- Standard Number:
OSHA requirements are set by statute, standards and regulations. Our interpretation letters explain these requirements and how they apply to particular circumstances, but they cannot create additional employer obligations. This letter constitutes OSHA's interpretation of the requirements discussed. Note that our enforcement guidance may be affected by changes to OSHA rules. Also, from time to time we update our guidance in response to new information. To keep apprised of such developments, you can consult OSHA's website at http://www.osha.gov.
January 15, 1993
Mr. Erich E. Bredl
Intrepid Industries, Inc.
P.O. Box 5460
Pasadena, Texas 77508-5460
Dear Mr. Bredl:
Thank you for your letter of December 29, 1992, concerning protective devices for ladderway openings.
Over the years there have been numerous discussions and interpretations as to what type of fall protection, if any, is required by OSHA's subpart D, Walking and Working Surfaces, for access openings in guardrail systems for fixed ladders. The following is a list of typical situations where the use of a single bar gate may or may not be accepted at access openings.
- Offset platforms between fixed ladders used only for passing through (not a work area) may use a single bar gate.
- Caged fixed ladders to a pass through area (not a work area) may use a single bar gate.
- A work platform that is accessed by a fixed ladder without a cage may not use a single bar gate at the access opening and must be guarded by a gate equivalent to a guardrail system or a guardrail system so offset that a person cannot walk directly into the opening.
- A work platform that is accessed by a floor opening ladderway must be protected by a standard guardrail system on all sides except that a gate equivalent to a guardrail system may be provided at the access opening or a guardrail system around the floor opening ladderway may be so offset that a person cannot walk directly into the opening. Single bar gates may not be used in this situation.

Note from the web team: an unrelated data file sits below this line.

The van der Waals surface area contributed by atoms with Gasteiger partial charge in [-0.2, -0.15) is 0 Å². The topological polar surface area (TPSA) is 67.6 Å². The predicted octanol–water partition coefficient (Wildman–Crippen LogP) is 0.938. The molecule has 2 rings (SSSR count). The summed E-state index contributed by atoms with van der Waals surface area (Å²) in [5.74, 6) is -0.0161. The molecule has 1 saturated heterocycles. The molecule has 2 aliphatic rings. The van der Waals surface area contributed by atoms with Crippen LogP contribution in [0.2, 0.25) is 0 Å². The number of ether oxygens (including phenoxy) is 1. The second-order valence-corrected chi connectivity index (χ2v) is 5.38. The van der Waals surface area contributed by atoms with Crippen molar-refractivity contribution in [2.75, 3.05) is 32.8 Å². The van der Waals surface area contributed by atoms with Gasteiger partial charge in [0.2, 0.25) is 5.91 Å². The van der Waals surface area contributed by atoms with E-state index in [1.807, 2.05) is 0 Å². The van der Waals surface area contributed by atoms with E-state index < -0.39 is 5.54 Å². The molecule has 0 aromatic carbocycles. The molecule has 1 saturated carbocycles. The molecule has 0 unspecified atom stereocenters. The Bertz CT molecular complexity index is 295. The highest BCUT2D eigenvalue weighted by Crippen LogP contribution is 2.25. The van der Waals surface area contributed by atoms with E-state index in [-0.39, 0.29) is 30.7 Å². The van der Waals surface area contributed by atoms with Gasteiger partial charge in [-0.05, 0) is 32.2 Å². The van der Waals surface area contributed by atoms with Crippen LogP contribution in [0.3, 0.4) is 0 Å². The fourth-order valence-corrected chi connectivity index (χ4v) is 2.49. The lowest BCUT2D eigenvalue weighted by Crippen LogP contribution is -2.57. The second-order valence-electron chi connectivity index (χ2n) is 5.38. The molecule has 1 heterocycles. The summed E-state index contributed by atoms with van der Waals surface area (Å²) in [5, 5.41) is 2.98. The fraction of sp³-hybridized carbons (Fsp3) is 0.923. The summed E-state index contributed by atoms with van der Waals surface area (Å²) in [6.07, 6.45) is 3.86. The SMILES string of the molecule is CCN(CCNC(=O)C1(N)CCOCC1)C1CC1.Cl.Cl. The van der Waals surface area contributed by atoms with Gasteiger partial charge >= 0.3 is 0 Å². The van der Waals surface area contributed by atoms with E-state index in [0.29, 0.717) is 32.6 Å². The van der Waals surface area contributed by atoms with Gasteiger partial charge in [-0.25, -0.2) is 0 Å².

- An open-sided work platform that is accessed by a caged fixed ladder on the side of the platform, where the ladder's cage is at least as high as the guardrail system protecting the work platform, should have the access opening protected by a gate equivalent to a guardrail system. When only a single bar gate is used, compliance officers will evaluate the situation in terms of employee exposure, frequency of use, cage diameter, width of opening, height of bar, the type of work usually performed on the platform and any other relevant factors to determine whether a citable hazard exists.
The intent of the proposed revision to subpart D is to eliminate any differences in thoughts and interpretations of the existing standard as to what is appropriate to protect employees from fall hazards at access openings in guardrail systems. The proposed requirement simply states that the employee protection at access openings be equivalent to that of the guardrail system with the exception of the toeboard. This would include situation number five, above.
We hope that this answers your questions as to when a single bar gate may be used at access openings in guardrail systems.
James W. Stanley
Acting Deputy Assistant Secretary
Note: On April 10, 1990 OSHA published proposed revisions to Walking and Working Surfaces; Personal Protective Equipment (Fall Protection Systems); Notices of Proposed Rulemaking; Slips; Falls; Trips in Federal Register 55:13360-13441. It is available electronically only as an abstract. On May 2, 2003 OSHA reopened the rulemaking record on the proposed revisions to Walking and Working Surfaces and Personal Protective Equipment (Fall Protection Systems). It was re-published in its entirety in Federal Register 68:23527-23568 and is available electronically.]